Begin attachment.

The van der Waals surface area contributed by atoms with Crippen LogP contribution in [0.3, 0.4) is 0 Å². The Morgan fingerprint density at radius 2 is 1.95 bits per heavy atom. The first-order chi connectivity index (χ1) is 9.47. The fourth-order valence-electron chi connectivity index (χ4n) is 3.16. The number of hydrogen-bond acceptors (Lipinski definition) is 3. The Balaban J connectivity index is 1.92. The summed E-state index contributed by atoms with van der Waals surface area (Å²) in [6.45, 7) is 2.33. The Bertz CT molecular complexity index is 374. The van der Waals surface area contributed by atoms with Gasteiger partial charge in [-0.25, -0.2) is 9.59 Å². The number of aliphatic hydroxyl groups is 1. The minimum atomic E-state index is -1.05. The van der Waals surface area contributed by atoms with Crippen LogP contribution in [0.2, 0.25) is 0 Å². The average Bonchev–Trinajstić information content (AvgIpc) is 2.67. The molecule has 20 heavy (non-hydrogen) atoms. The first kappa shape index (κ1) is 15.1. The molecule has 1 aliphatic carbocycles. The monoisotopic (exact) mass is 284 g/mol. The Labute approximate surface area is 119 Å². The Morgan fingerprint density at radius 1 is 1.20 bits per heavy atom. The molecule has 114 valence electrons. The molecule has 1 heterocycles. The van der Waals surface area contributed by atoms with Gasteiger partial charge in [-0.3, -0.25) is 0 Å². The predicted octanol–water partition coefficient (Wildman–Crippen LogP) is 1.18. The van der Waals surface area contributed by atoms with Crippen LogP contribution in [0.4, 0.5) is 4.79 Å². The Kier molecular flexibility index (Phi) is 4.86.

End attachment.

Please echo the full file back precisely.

The van der Waals surface area contributed by atoms with Crippen LogP contribution in [0.3, 0.4) is 0 Å². The Morgan fingerprint density at radius 2 is 1.95 bits per heavy atom. The first-order chi connectivity index (χ1) is 9.47. The fourth-order valence-electron chi connectivity index (χ4n) is 3.16. The number of hydrogen-bond acceptors (Lipinski definition) is 3. The Balaban J connectivity index is 1.92. The summed E-state index contributed by atoms with van der Waals surface area (Å²) in [6.45, 7) is 2.33. The Bertz CT molecular complexity index is 374. The van der Waals surface area contributed by atoms with Gasteiger partial charge in [-0.25, -0.2) is 9.59 Å². The number of aliphatic hydroxyl groups is 1. The minimum atomic E-state index is -1.05. The van der Waals surface area contributed by atoms with Crippen LogP contribution in [0.2, 0.25) is 0 Å². The average Bonchev–Trinajstić information content (AvgIpc) is 2.67. The molecule has 20 heavy (non-hydrogen) atoms. The first kappa shape index (κ1) is 15.1. The molecule has 1 aliphatic carbocycles. The monoisotopic (exact) mass is 284 g/mol. The Labute approximate surface area is 119 Å². The Morgan fingerprint density at radius 1 is 1.20 bits per heavy atom. The molecule has 114 valence electrons. The molecule has 1 heterocycles. The van der Waals surface area contributed by atoms with Gasteiger partial charge in [-0.3, -0.25) is 0 Å². The predicted octanol–water partition coefficient (Wildman–Crippen LogP) is 1.18. The van der Waals surface area contributed by atoms with Crippen LogP contribution in [0.4, 0.5) is 4.79 Å². The Kier molecular flexibility index (Phi) is 4.86.